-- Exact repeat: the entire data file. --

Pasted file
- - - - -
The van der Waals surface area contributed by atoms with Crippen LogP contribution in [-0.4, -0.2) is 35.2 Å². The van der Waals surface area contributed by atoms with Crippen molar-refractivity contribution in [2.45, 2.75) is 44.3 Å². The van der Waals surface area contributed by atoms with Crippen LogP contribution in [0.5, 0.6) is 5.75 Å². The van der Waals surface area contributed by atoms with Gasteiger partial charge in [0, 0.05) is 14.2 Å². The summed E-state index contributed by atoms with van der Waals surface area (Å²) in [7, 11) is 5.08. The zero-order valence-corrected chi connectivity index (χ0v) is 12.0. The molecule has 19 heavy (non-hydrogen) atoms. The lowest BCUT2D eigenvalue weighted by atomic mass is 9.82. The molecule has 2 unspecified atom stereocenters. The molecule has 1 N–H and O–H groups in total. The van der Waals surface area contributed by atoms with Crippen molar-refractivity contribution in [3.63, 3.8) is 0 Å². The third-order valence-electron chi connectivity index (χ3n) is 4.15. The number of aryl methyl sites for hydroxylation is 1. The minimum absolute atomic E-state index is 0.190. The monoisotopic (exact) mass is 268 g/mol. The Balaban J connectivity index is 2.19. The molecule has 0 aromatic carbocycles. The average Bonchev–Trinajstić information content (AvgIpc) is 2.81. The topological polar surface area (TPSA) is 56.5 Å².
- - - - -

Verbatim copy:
The van der Waals surface area contributed by atoms with Crippen LogP contribution in [-0.4, -0.2) is 35.2 Å². The van der Waals surface area contributed by atoms with Crippen molar-refractivity contribution in [2.45, 2.75) is 44.3 Å². The van der Waals surface area contributed by atoms with Crippen LogP contribution in [0.5, 0.6) is 5.75 Å². The van der Waals surface area contributed by atoms with Gasteiger partial charge in [0, 0.05) is 14.2 Å². The summed E-state index contributed by atoms with van der Waals surface area (Å²) in [7, 11) is 5.08. The zero-order valence-corrected chi connectivity index (χ0v) is 12.0. The molecule has 19 heavy (non-hydrogen) atoms. The lowest BCUT2D eigenvalue weighted by atomic mass is 9.82. The molecule has 2 unspecified atom stereocenters. The molecule has 1 N–H and O–H groups in total. The van der Waals surface area contributed by atoms with Crippen molar-refractivity contribution in [3.63, 3.8) is 0 Å². The third-order valence-electron chi connectivity index (χ3n) is 4.15. The number of aryl methyl sites for hydroxylation is 1. The minimum absolute atomic E-state index is 0.190. The monoisotopic (exact) mass is 268 g/mol. The Balaban J connectivity index is 2.19. The molecule has 0 aromatic carbocycles. The average Bonchev–Trinajstić information content (AvgIpc) is 2.81. The topological polar surface area (TPSA) is 56.5 Å².